Today is Leonard Peacock’s birthday. It is also the day he hides a gun in his backpack. Because today is the day he will kill his former best friend, and then himself, with his grandfather’s P-38 pistol.
But first he must say good-bye to the four people who matter most to him: his Humphrey Bogart-obsessed next-door neighbor, Walt; his classmate Baback, a violin virtuoso; Lauren, the Christian homeschooler he has a crush on; and Herr Silverman, who teaches the high school’s class on the Holocaust. Speaking to each in turn, Leonard slowly reveals his secrets as the hours tick by and the moment of truth approaches.
I picked up this advanced reading copy (to be released August 2013) at OLA this past January. At first, I noticed the interesting cover, and then I recognized the author, Matthew Quick (author of Silver Linings Playbook).
I found the book to be an honest, yet difficult read. The storyline boils down to a day and half of Leonard planning a murder/suicide. Immediately, I found Leonard to be a very unlikable pessimistic character until we finally learn why he has such hatred toward his classmate, Asher. Leonard demonstrates all the warning signs of suicide (change in appearance, giving away possessions) and only his teacher Herr Silvermann and elderly neighbour Walt seem to notice. His family situation saddened me.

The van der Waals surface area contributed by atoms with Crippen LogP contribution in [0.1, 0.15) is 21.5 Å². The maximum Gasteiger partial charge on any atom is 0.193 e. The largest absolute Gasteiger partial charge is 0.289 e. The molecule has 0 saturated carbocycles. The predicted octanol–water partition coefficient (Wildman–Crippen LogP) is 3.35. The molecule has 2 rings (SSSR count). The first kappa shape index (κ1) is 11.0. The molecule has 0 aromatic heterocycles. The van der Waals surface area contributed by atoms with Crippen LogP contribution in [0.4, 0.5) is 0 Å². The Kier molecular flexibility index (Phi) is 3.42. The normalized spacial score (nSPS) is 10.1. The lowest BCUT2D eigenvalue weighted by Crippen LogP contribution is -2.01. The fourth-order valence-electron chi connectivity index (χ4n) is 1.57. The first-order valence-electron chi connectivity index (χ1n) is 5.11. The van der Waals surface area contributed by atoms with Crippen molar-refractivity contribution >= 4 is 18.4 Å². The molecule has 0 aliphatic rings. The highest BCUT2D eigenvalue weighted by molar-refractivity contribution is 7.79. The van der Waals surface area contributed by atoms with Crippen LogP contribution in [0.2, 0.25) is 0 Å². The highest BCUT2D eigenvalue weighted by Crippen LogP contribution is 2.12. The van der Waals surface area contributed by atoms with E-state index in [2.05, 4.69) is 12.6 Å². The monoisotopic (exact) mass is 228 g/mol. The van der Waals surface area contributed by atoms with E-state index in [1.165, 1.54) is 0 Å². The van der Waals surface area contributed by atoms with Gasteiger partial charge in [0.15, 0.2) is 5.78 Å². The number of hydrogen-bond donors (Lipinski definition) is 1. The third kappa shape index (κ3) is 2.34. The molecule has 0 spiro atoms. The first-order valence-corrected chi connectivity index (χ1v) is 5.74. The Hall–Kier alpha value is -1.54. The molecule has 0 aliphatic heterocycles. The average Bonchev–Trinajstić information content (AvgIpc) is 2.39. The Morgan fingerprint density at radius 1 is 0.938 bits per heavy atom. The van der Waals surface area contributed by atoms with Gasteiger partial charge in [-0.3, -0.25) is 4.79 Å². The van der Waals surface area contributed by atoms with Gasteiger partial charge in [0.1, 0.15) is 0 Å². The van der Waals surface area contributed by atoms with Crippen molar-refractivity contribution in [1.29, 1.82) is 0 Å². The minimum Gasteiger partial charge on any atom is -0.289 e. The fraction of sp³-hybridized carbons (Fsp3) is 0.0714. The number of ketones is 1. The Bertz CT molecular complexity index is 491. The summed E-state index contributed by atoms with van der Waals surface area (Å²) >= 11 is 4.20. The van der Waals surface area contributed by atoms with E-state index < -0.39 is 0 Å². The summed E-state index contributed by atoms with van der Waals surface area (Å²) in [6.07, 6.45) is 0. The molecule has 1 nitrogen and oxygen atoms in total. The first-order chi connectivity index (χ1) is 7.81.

His teacher recommended that Leonard write letters from the future to help him imagine his future and serve as a reminder that his life can get better. Although I think the idea behind it makes sense, I didn’t enjoy the inclusion of his sci-fi letters. I found them so out there and I’m not even sure how that could even help him as it won’t even come close to resembling his true future. Also, the letters were never explained until after the first one, so I was very confused when I first came across it. I also didn’t enjoy the over use and length of the footnotes. I have never seen such lengthy footnotes; some take up the majority of the page.
Overall, I think a lot of reluctant readers (especially teen boys) would enjoy this book. It is a contemporary read that includes: curse words, a WW11 Nazi handgun, threat of violence, a mysterious Holocaust teacher, and the questioning of religion and adult happiness. I found the ending very fitting and true to the story and characters, even if it wasn’t the happiest.